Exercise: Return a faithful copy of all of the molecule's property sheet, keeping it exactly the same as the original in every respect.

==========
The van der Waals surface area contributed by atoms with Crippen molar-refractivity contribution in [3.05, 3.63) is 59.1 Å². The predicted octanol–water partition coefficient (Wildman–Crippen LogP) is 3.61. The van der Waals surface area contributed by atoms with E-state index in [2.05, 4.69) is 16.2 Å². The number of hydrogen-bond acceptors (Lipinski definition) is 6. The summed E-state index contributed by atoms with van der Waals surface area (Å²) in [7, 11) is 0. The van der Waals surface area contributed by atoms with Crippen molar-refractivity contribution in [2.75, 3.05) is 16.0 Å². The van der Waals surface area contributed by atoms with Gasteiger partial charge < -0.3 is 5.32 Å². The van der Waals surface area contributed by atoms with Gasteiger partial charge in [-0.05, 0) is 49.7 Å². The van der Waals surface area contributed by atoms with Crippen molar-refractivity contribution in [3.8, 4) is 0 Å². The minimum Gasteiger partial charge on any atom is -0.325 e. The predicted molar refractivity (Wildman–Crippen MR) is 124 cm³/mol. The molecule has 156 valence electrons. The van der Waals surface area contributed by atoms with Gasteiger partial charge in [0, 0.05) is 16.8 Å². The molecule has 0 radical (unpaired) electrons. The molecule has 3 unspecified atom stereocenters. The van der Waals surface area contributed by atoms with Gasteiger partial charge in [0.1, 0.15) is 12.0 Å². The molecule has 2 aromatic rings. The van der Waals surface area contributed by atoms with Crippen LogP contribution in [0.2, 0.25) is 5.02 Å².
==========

The van der Waals surface area contributed by atoms with Crippen molar-refractivity contribution in [3.05, 3.63) is 59.1 Å². The predicted octanol–water partition coefficient (Wildman–Crippen LogP) is 3.61. The van der Waals surface area contributed by atoms with E-state index in [2.05, 4.69) is 16.2 Å². The number of hydrogen-bond acceptors (Lipinski definition) is 6. The summed E-state index contributed by atoms with van der Waals surface area (Å²) in [7, 11) is 0. The van der Waals surface area contributed by atoms with Crippen molar-refractivity contribution in [2.75, 3.05) is 16.0 Å². The van der Waals surface area contributed by atoms with Gasteiger partial charge < -0.3 is 5.32 Å². The van der Waals surface area contributed by atoms with Gasteiger partial charge in [-0.05, 0) is 49.7 Å². The van der Waals surface area contributed by atoms with Crippen molar-refractivity contribution in [3.8, 4) is 0 Å². The minimum Gasteiger partial charge on any atom is -0.325 e. The predicted molar refractivity (Wildman–Crippen MR) is 124 cm³/mol. The molecule has 156 valence electrons. The van der Waals surface area contributed by atoms with Gasteiger partial charge in [0, 0.05) is 16.8 Å². The molecule has 0 radical (unpaired) electrons. The molecule has 3 unspecified atom stereocenters. The van der Waals surface area contributed by atoms with Gasteiger partial charge in [0.1, 0.15) is 12.0 Å². The molecule has 2 aromatic rings. The van der Waals surface area contributed by atoms with Crippen LogP contribution in [0.2, 0.25) is 5.02 Å².